Open for testing

Today we’re opening up the hosted version of our platform to public testing. It’s exciting. And terrifying. There are things we’re still working on, changes to be made, and almost no documentation. But the simple truth is that it works really well for some things, so we figured it was better to share early.

Your feedback might bring new ideas to the surface or reflect some of the changes we’re planning to make. Either way, we’d rather have people using it than not, and it’s time for us to build a real community around this effort. What better way than to open it up to people?

In the coming weeks we’ll be writing more, making changes, and adding demos. We’re planning on turning the beta version into the first full version over time — you just get early access. And if you’re wondering: it’s free now, it’ll be free then, and it’ll remain free forever.

Any financial transactions happen in your accounts (Paypal, etc) and we don’t touch a penny. And this version of the platform is the same as the downloadable version — 100% open source so it’s also free in that sense, too. We want to make something lasting.

So sign up for a test account. Join the community. Play around. Help us build something great.



The details

The whole idea for the platform is that you bring your accounts, connect them, and use what you already have to make what you need. So connect your Paypal account and your S3 account and sell a download. Connect your MailChimp and your Google Drive: email for download. We provide the workflow, a page you can publish, and an easy (and customizable) HTML5 embed code so you can make it live anywhere.

Right now the platform does a good job with digital sales, download codes, email collection and email for download promo, downloads via login, and some fun with social networking. We’ll be documenting all that stuff and providing demos in the coming weeks.

As with anything in a testing phase there are caveats:

  • We’ll be doing a lot of work on the interface and user experience. The current organization is fixed, but there’s a lot of redundancy in the interface, some confusing terminology, and a lot of pointy bits we’d like to smooth out, especially on mobile.
  • Help docs and walkthrough. You’ll see a help link on every page and an FAQ. Neither of these things is comprehensive, and improving that experience is critical. We’re also working on a quick introduction to the platform for new users. You all are just being thrown in the deep end, but we really want to help you swim.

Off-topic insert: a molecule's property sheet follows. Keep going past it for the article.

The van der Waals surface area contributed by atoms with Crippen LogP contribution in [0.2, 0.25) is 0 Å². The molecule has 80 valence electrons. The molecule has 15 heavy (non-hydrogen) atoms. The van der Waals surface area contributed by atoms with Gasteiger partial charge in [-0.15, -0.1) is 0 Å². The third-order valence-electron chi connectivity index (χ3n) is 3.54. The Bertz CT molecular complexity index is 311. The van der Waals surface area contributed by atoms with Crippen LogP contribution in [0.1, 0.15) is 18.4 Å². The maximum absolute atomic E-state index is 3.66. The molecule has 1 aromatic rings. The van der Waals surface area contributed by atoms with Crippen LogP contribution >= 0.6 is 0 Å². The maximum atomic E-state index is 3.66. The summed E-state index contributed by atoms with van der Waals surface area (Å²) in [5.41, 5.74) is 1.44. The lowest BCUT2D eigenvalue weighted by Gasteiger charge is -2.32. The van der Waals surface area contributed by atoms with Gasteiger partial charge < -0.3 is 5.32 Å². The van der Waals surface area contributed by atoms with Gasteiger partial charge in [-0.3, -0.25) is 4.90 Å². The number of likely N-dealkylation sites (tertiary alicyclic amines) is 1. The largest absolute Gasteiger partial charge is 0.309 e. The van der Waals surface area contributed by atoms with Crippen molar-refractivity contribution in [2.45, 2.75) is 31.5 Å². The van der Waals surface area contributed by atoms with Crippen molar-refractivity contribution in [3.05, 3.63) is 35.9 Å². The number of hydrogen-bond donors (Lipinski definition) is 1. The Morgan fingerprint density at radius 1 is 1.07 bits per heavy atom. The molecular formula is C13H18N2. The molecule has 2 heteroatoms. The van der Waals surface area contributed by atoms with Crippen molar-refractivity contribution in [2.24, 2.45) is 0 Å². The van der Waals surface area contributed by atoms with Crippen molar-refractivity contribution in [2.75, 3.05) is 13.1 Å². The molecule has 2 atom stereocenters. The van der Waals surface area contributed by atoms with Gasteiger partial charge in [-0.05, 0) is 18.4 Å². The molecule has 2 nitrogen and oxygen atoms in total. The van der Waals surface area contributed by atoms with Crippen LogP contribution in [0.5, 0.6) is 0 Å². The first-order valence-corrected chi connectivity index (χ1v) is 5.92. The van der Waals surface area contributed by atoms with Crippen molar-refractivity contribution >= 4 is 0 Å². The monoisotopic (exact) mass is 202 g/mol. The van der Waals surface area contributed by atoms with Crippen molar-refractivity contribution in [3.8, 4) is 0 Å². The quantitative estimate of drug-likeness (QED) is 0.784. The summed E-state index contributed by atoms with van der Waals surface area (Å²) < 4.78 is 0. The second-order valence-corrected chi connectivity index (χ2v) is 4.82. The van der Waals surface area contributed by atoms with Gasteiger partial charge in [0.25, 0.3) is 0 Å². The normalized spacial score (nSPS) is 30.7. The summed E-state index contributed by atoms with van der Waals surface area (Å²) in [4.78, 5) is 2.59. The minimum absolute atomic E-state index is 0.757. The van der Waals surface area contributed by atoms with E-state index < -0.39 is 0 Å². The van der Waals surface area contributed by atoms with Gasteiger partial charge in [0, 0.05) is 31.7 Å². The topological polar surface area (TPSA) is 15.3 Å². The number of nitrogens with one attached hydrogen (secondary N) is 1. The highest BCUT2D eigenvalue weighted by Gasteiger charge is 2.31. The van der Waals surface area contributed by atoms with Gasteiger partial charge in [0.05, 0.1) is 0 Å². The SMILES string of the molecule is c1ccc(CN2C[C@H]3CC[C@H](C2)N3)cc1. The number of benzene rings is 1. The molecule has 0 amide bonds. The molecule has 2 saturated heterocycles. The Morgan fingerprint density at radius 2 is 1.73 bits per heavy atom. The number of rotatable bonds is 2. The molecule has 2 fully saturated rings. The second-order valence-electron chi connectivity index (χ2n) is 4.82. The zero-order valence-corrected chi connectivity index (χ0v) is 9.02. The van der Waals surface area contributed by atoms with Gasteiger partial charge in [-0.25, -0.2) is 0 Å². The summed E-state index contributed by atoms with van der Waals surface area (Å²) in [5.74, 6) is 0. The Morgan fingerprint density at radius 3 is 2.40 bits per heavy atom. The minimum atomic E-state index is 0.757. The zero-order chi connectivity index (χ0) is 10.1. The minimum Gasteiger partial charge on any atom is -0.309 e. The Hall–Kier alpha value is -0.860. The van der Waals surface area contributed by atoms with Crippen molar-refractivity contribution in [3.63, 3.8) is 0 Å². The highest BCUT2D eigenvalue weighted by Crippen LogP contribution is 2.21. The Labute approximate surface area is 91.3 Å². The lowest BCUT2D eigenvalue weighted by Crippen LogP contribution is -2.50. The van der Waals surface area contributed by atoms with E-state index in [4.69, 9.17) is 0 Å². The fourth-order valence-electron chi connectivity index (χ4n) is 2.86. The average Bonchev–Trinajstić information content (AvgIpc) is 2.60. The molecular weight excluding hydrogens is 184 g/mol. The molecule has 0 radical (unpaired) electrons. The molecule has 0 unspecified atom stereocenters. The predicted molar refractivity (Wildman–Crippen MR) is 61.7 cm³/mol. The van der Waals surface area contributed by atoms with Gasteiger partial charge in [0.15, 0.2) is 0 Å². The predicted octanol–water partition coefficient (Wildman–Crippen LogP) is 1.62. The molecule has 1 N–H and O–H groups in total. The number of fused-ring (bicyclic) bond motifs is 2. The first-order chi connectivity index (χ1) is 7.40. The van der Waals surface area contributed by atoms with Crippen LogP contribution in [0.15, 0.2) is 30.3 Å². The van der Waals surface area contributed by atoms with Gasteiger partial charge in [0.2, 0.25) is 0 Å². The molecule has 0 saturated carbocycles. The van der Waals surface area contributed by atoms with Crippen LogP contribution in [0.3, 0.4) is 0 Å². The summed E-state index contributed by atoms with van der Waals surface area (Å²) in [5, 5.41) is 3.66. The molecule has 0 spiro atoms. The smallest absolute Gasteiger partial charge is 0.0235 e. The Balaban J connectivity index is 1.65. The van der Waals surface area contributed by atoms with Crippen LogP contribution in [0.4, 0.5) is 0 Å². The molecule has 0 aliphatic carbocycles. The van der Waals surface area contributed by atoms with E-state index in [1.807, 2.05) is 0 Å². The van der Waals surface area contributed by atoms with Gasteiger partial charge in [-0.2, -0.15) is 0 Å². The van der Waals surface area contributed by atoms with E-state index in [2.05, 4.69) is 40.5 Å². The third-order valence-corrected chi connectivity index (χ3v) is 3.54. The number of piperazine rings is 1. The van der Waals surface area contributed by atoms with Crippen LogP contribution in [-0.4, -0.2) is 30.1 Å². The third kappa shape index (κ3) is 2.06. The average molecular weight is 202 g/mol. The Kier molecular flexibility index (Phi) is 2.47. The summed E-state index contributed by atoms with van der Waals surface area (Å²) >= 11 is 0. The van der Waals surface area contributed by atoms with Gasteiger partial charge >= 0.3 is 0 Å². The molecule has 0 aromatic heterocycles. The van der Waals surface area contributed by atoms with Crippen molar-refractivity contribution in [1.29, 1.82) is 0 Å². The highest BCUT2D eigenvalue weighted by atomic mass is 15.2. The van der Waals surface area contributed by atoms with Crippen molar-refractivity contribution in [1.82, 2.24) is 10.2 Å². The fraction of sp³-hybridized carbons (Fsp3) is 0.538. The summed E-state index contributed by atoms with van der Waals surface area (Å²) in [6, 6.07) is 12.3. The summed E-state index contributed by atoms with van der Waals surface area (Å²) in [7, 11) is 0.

• It’s still a little “you need a friend who knows HTML” heavy. We include default templates, but to really publish a page or customize HTML5 embeds you’ll need a little code. That’s not the long-term vision, just the right-now reality.
  • Venues. Okay. This is going to sound a little silly. But at the moment we’re all working with a single pool of venues in the calendar. Add a venue and everyone sees it. Edit a venue and it changes for everyone, like Wikipedia. Long-term we’ll change this so everyone gets access to a central source of data and you’ll be able to add venues that are just yours. But for now, it takes a village.
  • The final caveat is that I’m probably forgetting about a half-dozen caveats. If you run into something you think is trouble just let us know and we’ll look into it. We want your feedback. Drop a line at help.cashmusic.org or check out our github account.

There’s a whole lot more coming soon. Hopefully this test gives you the shape of things to come. If you want to help us, just use it. Tell us what you think. Tell a friend. We feel an open tool like this is vital for artists, and we need you to help us finish it.


  1. anil reblogged this from cashmusic
  2. themorgantown reblogged this from cashmusic and added:
    This is HUGE! Totally empowering for musicians (well, those who have a friend “who knows a little HTML”)
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  7. theoreticalgirl reblogged this from cashmusic and added:
    I realize that I have spent 10+ years making...so I have a ton of experience with...
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